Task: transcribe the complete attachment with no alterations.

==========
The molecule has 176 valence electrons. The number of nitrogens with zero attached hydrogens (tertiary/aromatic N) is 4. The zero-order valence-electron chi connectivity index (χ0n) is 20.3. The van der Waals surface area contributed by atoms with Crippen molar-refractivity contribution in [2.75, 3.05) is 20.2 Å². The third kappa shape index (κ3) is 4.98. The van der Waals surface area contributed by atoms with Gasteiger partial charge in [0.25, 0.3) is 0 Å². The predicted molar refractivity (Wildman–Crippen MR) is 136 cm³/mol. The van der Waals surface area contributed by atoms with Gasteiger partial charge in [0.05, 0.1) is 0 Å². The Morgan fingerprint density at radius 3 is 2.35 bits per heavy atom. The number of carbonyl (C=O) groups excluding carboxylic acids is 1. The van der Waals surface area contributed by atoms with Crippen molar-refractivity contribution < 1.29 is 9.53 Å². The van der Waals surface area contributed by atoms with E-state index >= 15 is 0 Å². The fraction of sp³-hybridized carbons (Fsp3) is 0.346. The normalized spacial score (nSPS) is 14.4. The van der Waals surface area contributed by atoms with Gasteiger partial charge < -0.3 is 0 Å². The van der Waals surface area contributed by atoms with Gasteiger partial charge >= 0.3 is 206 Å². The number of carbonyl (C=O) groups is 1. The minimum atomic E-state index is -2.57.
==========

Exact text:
The molecule has 176 valence electrons. The number of nitrogens with zero attached hydrogens (tertiary/aromatic N) is 4. The zero-order valence-electron chi connectivity index (χ0n) is 20.3. The van der Waals surface area contributed by atoms with Crippen molar-refractivity contribution in [2.75, 3.05) is 20.2 Å². The third kappa shape index (κ3) is 4.98. The van der Waals surface area contributed by atoms with Gasteiger partial charge in [0.25, 0.3) is 0 Å². The predicted molar refractivity (Wildman–Crippen MR) is 136 cm³/mol. The van der Waals surface area contributed by atoms with Gasteiger partial charge in [0.05, 0.1) is 0 Å². The Morgan fingerprint density at radius 3 is 2.35 bits per heavy atom. The number of carbonyl (C=O) groups excluding carboxylic acids is 1. The van der Waals surface area contributed by atoms with Crippen molar-refractivity contribution < 1.29 is 9.53 Å². The van der Waals surface area contributed by atoms with E-state index >= 15 is 0 Å². The fraction of sp³-hybridized carbons (Fsp3) is 0.346. The normalized spacial score (nSPS) is 14.4. The van der Waals surface area contributed by atoms with Gasteiger partial charge < -0.3 is 0 Å². The van der Waals surface area contributed by atoms with Gasteiger partial charge >= 0.3 is 206 Å². The number of carbonyl (C=O) groups is 1. The minimum atomic E-state index is -2.57.